Two pairs are shown on the schematic because one pair is SMD and the other is through-hole, so I had the option.
The gain-setting resistors (R8-11, R18/20/21/24) are used in parallel combinations to improve the precision, because by using two 1% resistors in parallel you effectively get 0.7% tolerance.
Build-out resistors R14 & R22 and diodes D4 & D5 protect the opamp outputs from possible shorts inside the DUT that might try to dump high voltage into them.
They also stop the opamps from driving the DUT grids positive during a fault.
This IC has an enable-disable function which is not needed here, so pin-8 is pulled up and pin-1 is pulled to ground.
Note that C3, C5 and C9 need to be rated for at least 100V, this is no ordinary opamp!
High Voltage Rectifiers
The final section of this PCB contains the rectifiers that produce the raw HT and bias voltages.
I ended up using a single-winding, 10VA 230V isolation transformer; you can find these in bathroom shaver sockets!
Mine actually delivers about 200Vac, which is fine, and I presume a pair of back-to-back transformers would work just as well.
I also gave myself the option of using a centre-tapped transformer which is why the schematic contains more diodes than necessary.
After passing through fuses, the 200Vac is voltage doubled to produce about 540Vdc across C10/11.
Since the voltage is shared these capacitors can be 400V rated.
To allow for a practical charging time, the maximum test voltage is defined as 500V.
In addition to this, the 200Vac supply is capacitor-coupled by C12/13 to a bridge rectifier which produces the negative voltage for the bias supplies.
This rail is clamped to -66V with a pair of 33V Zener diodes, to prevent damage to the high-voltage opamps.
R23 and the coupling capacitors limit the available current to a few milliamps, which is a sort of built-in safety feature.
Master Arduino and Storage Capacitors
Moving on to the second PCB, this schematic shows the master Arduino and HT storage capacitors C2-5 and C10-13.
These two capacitor banks are where the energy is stored before being quickly applied to the DUT.
The capacitors are arranged in series/parallel so the voltage is shared, meaning 350V-rated (or more) capacitors can be used.
If you know your capacitor maths you will see that each bank represents 100uF total storage.
It takes much less than a millisecond to apply the voltage to the DUT, so if the DUT takes the full rated 500mA then the applied voltage will sag by less than V = It/C = 500mA*1ms/100uF = 5V.
This doesn't actually affect the accuracy of the results because the Arduino records the true voltage at the same time as recording the current.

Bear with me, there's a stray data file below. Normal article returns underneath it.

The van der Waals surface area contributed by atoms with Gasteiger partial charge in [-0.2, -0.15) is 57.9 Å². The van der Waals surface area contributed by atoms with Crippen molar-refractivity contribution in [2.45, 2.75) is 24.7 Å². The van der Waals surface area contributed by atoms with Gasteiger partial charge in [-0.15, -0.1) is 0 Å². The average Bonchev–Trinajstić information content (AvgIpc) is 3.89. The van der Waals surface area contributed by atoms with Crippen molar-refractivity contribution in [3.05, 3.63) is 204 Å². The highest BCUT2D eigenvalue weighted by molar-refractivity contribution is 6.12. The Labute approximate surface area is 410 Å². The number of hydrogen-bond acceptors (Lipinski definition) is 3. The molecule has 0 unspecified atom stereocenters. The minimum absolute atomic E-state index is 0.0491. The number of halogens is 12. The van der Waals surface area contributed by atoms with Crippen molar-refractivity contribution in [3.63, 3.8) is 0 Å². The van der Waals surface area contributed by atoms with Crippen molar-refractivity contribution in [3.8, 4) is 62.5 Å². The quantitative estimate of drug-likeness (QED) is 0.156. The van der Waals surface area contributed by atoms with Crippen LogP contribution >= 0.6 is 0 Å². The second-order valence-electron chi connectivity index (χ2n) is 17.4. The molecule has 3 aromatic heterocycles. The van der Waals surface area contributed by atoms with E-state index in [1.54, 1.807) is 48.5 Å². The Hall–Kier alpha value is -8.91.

High Voltage Supplies
There are two identical high-voltage supplies, each one containing three MOSFETs that are under the control of the master Arduino.
I used used IPU80R2K4P7 MOSFETs but any suitably high voltage MOSFET should work.
I have called these MOSFETs 'charge', 'discharge', and 'fire', so you can probably guess what they do!
These MOSFETs act as switches, being either fully off or fully on at any time; only one MOSFET is on at any given time (per high voltage supply).
Opto-isolators are used to bridge the divide between the wimpy low-voltage digital world and the high-voltage manly world.
The opto-isolators are another 'specialist' components needed for this project; they're not widely stocked but at least they're less than £2 each.
They are called PhotoVoltaic Devices or Drivers (PVDs).
Turning on the LED inside the device causes it to shine light onto some other LEDs which then produce a voltage across themselves.
This voltage is connected between the gate and source of the MOSFET, turning it on or off as required.
R23 & R46 were included to give me the option of controlling the discharge MOSFET directly with the Arduino, but the cost saving is minimal so I recommend using the PVD.
Looking at the top schematic, the 'charge' MOSFET Q1 allows the storage capacitance to be charged up to the required voltage ready for the next measurement.
R12 limits the charging current to a safe level to avoid blowing anything up.
D7 prevents unwanted discharge back through the MOSFET body diode.
The potential divider comprising R7-11 provides the scaled-down voltage which is monitored by the Arduino.
Several resistors are used to improve precision and to share the voltage burden, so ordinary 1% 1/4W devices can be used.
The 'discharge' MOSFET Q2 allows the storage capacitance to be drained again.
R13 limits the discharging current to a safe level.
The bottom high-voltage supply works exactly the same of course; the Arduino controls both simultaneously.
Once the voltages are ready, the 'fire' MOSFET Q3 is turned on, which connects the storage capacitance across the DUT.
Anode current now flows in the DUT from the storage capacitance in a loop, through the current-sense resistance R2-6 which is on the negative side of the capacitance.
This is called 'low-side' sensing.
This is illustrated by the simplified diagram on the right.
Again, several resistors are used for precision and power sharing so 1% 1/4W devices can be used.
The sense resistance is split into two parts (a potential divider) to give me decent resolution at both high-level and low-level currents, since I need to test small bottles and big bottles alike.
Diodes D1-3 allow currents greater than about 60mA to bypass the upper part of the divider to avoid burning out these resistors.
Remember, during the measurement phase the capacitance is discharging through the DUT, so current is flowing 'upwards' through the sense resistance.
Similarly D4 allows the charging current to bypass the sense resistance since we don't care about current flowing in the 'downward' direction.